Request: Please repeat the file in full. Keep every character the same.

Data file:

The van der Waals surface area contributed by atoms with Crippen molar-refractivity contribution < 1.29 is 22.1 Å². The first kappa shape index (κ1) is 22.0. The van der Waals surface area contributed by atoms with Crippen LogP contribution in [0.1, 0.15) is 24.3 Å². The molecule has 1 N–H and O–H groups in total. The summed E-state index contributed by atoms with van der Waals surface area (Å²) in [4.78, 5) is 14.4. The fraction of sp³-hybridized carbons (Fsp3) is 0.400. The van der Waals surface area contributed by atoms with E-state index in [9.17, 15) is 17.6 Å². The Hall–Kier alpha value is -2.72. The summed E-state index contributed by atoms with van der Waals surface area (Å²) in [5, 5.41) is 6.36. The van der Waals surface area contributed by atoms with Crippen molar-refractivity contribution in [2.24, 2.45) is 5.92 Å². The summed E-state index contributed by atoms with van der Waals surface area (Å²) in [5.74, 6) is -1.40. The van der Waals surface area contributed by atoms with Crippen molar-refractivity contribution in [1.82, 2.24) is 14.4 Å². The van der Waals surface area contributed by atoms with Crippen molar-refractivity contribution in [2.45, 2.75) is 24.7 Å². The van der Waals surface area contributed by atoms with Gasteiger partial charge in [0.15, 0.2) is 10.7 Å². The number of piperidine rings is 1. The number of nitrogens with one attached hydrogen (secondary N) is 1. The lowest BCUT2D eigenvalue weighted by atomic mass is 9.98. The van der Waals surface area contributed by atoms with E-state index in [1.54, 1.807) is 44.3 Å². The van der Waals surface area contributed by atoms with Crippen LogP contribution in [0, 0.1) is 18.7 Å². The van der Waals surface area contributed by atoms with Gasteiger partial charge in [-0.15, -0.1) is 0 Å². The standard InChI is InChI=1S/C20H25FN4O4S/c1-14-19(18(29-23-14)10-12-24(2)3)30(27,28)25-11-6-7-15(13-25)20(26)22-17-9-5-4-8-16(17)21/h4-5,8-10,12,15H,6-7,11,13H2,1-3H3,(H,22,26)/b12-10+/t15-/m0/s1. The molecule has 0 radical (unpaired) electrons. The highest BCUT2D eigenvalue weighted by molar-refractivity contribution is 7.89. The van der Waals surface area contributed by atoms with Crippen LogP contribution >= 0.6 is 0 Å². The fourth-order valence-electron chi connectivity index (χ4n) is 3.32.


The van der Waals surface area contributed by atoms with Crippen molar-refractivity contribution < 1.29 is 22.1 Å². The first kappa shape index (κ1) is 22.0. The van der Waals surface area contributed by atoms with Crippen LogP contribution in [0.1, 0.15) is 24.3 Å². The molecule has 1 N–H and O–H groups in total. The summed E-state index contributed by atoms with van der Waals surface area (Å²) in [4.78, 5) is 14.4. The fraction of sp³-hybridized carbons (Fsp3) is 0.400. The van der Waals surface area contributed by atoms with E-state index in [9.17, 15) is 17.6 Å². The Hall–Kier alpha value is -2.72. The summed E-state index contributed by atoms with van der Waals surface area (Å²) in [5, 5.41) is 6.36. The van der Waals surface area contributed by atoms with Crippen molar-refractivity contribution in [2.24, 2.45) is 5.92 Å². The summed E-state index contributed by atoms with van der Waals surface area (Å²) in [5.74, 6) is -1.40. The van der Waals surface area contributed by atoms with Crippen molar-refractivity contribution in [1.82, 2.24) is 14.4 Å². The van der Waals surface area contributed by atoms with Crippen molar-refractivity contribution in [2.45, 2.75) is 24.7 Å². The van der Waals surface area contributed by atoms with Gasteiger partial charge in [0.15, 0.2) is 10.7 Å². The number of piperidine rings is 1. The number of nitrogens with one attached hydrogen (secondary N) is 1. The lowest BCUT2D eigenvalue weighted by atomic mass is 9.98. The van der Waals surface area contributed by atoms with E-state index in [1.54, 1.807) is 44.3 Å². The van der Waals surface area contributed by atoms with Crippen LogP contribution in [0, 0.1) is 18.7 Å². The van der Waals surface area contributed by atoms with Gasteiger partial charge in [-0.15, -0.1) is 0 Å². The standard InChI is InChI=1S/C20H25FN4O4S/c1-14-19(18(29-23-14)10-12-24(2)3)30(27,28)25-11-6-7-15(13-25)20(26)22-17-9-5-4-8-16(17)21/h4-5,8-10,12,15H,6-7,11,13H2,1-3H3,(H,22,26)/b12-10+/t15-/m0/s1. The molecule has 0 radical (unpaired) electrons. The highest BCUT2D eigenvalue weighted by molar-refractivity contribution is 7.89. The van der Waals surface area contributed by atoms with Crippen LogP contribution >= 0.6 is 0 Å². The fourth-order valence-electron chi connectivity index (χ4n) is 3.32.